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Fulfilling Mount’s Mission as a Regula Scholar

February 11, 2020

By: Maggie O'Donnell '20

The University of Mount Union’s mission statement was created in an effort to describe not only the type of student the University will produce, but the type of citizen it will produce. Mount Union continues to ensure that its students are prepared for, "fulfilling lives, meaningful work, and responsible citizenship.”

The Regula Center for Public Service and Civic Engagement was implemented to teach students the importance of responsible citizenship, while promoting civic engagement and community outreach. Most notably, the Regula Center provides students with an opportunity to volunteer throughout the community on Martin Luther King Jr. Day, coined, “MLK Day of Service.” Throughout the academic year, the Regula Center continually has volunteer opportunities for students and faculty to participate in, such as cleaning up local parks, making crafts for veterans, or walking dogs at the local humane society.

The Regula Center is named after Mount Union alumnus Ralph Regula ’48, who is widely known for serving Ohio’s 16th congressional district for 18 terms, beginning in 1973, until his retirement in 2009. Ralph attend Mount Union following his service in the U.S. Navy during WWII. It was at Mount Union that Ralph met his wife, Mary (Rogusky ’49). 

Mary was equally esteemed as her husband. Mary had a deep interest in history – which was her major as a student at Mount Union – leading to her involvement in numerous civic organizations. She taught at both the elementary and secondary levels and was the former president of the National Cabinet of Mount Union Women. It was in this role that she founded the first National Student Women's Scholarship. Following Ralph’s retirement from Congress, the Regula’s continued their involvement with the University’s campus community: attending events, talking with students, supporting efforts to advance the center, and implementing the Regula Scholars program.

The Regula Scholars program consists of a select group of students who have been nominated by faculty members in an effort to provide them with additional learning opportunities. Regula Scholars spend the academic year meeting local public servants, participating in leadership training, and learning about ethical decision making. They also complete 150 service hours throughout the year, while being exposed to the many employment opportunities in the public sector.

...being a leader is all about inspiring those around you - to find what they are passionate about and encouraging them to achieve their goals.” 

Lindsay Gundlah '21

“Ralph envisioned a Center that would educate students about careers in public service while mobilizing them in their communities,” said Abby Honaker Schroeder, director of the Regula Center. “Through events like MLK Day, programs like the Regula Scholars and civic outreach like the Civic Corners we have found ways to do just that. We believe in supporting the University mission and enhancing the experience of our students. Our work supplements that of the lessons learned in the classroom and has a positive impact on the community.”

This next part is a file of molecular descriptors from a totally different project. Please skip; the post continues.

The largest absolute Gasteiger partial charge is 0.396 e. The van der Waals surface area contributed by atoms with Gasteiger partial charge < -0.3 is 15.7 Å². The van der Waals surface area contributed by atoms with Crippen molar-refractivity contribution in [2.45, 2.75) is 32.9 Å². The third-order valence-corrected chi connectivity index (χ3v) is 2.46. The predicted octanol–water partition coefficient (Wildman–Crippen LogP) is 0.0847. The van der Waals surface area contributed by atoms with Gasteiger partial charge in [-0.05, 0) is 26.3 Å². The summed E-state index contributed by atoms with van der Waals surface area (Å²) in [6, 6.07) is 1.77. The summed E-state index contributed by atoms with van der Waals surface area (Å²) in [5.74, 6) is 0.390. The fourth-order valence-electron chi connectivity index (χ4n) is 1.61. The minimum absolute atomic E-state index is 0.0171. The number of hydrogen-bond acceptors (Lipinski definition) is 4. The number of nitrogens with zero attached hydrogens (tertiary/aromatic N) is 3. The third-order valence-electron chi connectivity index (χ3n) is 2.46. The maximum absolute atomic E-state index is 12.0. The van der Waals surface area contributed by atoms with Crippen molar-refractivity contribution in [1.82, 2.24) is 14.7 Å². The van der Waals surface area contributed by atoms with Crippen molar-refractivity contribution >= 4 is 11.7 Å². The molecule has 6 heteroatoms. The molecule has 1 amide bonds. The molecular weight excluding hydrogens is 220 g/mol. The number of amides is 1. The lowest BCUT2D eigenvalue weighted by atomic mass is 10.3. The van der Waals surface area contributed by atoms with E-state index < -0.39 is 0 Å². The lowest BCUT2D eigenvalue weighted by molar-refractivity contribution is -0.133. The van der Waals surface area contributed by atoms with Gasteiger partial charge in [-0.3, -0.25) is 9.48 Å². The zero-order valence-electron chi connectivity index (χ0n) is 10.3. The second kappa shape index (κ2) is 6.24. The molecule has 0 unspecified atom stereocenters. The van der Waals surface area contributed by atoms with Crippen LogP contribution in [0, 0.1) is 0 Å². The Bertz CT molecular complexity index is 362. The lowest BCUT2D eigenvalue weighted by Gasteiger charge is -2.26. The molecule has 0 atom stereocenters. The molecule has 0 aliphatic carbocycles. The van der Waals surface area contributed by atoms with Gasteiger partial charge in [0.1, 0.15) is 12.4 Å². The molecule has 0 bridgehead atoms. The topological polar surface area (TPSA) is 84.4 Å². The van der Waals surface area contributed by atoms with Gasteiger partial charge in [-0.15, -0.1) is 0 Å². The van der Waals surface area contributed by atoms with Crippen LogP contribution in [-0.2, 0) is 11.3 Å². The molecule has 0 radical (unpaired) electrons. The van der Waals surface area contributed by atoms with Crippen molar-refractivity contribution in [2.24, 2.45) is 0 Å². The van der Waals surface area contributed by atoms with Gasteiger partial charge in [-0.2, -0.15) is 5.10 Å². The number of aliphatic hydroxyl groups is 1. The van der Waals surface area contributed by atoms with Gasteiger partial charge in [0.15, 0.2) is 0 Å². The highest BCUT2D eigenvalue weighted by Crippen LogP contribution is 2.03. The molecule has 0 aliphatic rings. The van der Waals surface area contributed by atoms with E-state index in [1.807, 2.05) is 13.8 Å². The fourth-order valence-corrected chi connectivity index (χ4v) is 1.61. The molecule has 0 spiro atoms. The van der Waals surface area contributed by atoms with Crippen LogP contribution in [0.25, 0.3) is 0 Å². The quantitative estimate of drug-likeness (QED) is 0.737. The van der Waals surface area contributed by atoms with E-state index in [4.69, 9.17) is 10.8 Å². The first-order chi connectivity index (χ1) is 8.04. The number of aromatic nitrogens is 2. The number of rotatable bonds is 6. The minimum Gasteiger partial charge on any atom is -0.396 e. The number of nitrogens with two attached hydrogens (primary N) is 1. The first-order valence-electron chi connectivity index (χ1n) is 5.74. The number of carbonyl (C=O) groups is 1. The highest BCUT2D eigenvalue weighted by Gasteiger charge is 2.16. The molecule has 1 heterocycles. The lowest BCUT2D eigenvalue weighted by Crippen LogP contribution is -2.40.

This year, eight students have been named to the Regula Scholars Program, each holding a diverse background with majors ranging from: nursing, political science, early and middle childhood education, and finance. Each scholar is also highly involved in numerous campus organizations, while excelling in the classroom. 

Regula Scholars for 2019-2020

Third year students Rachel Resse ’21 and Lindsay Gundlah ’21 commented on their experiences in being Regula Scholars. 

“We often think that leaders are those with the spotlight on them,” said Gundlah. “I have learned that is not always the case, and that being a leader is all about inspiring those around you - to find what they are passionate about and encouraging them to achieve their goals.” 

Both Gundlah and Resse are education majors and explain how this experience has helped them become better prepared to teach. 

“As a future educator, I feel that it is so vital that I develop my communication and collaboration skills — as it is an essential trait to acquire when working with students and parents,” said Resse.

As the only business major in the group, I personally have noticed the differences between business in the private versus public sector. It’s quite common for business majors to have this underlying expectation to work for a big corporation upon graduation. However, after I’ve met some of the public servants through the Regula Scholars program, I’ve become more aware of the impact business majors can have within an education system, government, or non-profit.

Gundlah, Reese, and I all agree that the Regula Scholars program has helped teach us more about government, specifically at the local level. A greater awareness, and genuine interest in government has been sparked within us all. Additionally, as Regula Scholars, we continue to volunteer and participate in community service projects throughout the semester.

The Regula Center hosts several volunteer opportunities throughout the year. The first opportunity this spring is a collaboration with local nursing homes, where members of the Mount Union community can host Valentine’s parties with the residents. Sign up to volunteer on Tuesday, February 11 here.